IPT and CBT best for depression in children and young people, says network meta-analysis

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Laura Hemming summarises a recent network meta-analysis of psychotherapies for depression in children and young people, which finds that Interpersonal Psychotherapy (IPT) and Cognitive Behavioural Therapy (CBT) were significantly more efficacious than other psychotherapies at post-treatment and follow-up.

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Psychotherapies for depression in children and young people

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Shirley Reynolds considers the findings of a recent network meta-analysis, which investigates the comparative efficacy and acceptability of psychotherapies for depression in children and adolescents.

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Psychotherapies for adult depression: the things we know we know, and those we know we don’t

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Patrick Kennedy-Williams highlights a recent opinion piece by Pim Cuijpers, which summarises what we know and what we don’t know about the efficacy of psychotherapies for adult depression.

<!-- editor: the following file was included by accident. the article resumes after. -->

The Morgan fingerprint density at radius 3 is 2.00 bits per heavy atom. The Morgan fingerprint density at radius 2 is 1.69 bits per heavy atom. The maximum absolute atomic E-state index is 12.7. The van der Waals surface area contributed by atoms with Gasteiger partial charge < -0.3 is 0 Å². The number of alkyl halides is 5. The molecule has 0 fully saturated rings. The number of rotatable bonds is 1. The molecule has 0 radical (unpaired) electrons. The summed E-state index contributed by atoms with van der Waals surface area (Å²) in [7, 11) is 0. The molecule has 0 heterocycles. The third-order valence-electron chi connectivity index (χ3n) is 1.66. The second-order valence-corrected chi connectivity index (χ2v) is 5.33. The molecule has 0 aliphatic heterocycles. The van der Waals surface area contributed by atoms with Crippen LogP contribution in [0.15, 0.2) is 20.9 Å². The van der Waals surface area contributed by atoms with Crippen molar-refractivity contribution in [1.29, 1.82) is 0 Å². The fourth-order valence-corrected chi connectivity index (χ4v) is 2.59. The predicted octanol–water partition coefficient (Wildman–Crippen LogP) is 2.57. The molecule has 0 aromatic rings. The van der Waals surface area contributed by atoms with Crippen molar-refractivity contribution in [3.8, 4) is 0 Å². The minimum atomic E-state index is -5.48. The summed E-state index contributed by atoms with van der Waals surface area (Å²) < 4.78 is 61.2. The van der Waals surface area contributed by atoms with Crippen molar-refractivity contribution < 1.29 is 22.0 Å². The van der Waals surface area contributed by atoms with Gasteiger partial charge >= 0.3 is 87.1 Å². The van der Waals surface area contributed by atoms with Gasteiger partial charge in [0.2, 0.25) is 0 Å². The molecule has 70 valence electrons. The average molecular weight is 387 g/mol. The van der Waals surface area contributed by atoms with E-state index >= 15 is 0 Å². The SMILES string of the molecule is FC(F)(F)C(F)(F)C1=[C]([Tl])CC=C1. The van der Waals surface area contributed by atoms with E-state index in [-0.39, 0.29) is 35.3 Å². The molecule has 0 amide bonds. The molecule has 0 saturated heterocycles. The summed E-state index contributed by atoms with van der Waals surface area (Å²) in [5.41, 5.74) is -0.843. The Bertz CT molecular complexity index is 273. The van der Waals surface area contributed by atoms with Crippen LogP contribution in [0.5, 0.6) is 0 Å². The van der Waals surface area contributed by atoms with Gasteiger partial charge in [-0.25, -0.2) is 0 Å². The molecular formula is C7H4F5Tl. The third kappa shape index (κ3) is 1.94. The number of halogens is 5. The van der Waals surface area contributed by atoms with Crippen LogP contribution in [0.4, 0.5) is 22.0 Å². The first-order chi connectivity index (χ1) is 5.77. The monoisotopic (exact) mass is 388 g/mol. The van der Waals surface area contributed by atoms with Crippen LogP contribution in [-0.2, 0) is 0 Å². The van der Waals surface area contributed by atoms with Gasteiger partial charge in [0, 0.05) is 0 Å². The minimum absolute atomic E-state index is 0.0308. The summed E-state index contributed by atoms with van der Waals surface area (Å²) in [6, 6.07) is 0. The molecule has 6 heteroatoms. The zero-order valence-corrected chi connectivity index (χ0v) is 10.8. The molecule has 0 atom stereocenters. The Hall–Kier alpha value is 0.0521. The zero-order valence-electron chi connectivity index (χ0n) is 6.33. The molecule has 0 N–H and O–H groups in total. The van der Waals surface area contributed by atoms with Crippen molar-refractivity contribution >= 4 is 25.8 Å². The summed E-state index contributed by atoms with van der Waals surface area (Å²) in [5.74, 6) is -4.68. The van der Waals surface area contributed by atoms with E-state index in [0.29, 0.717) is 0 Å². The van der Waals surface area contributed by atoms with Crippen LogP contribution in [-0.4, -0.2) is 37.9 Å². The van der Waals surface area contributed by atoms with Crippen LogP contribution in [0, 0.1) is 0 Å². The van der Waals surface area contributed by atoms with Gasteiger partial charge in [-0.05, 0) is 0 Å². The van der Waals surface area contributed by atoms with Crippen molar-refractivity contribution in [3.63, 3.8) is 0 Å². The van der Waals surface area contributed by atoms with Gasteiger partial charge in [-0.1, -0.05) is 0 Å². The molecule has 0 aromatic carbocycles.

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Problem-solving therapy beats supportive therapy at reducing disability in old people with depression and executive dysfunction

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Older people who suffer from depression and executive dysfunction experience significant levels of disability and often don’t respond well to conventional drug treatments. This randomised controlled trial conducted by researchers from Weill Cornell Medical College in New York State, attempted to find out if problem-solving therapy is better than supportive therapy for reducing disability in older [read the full story…]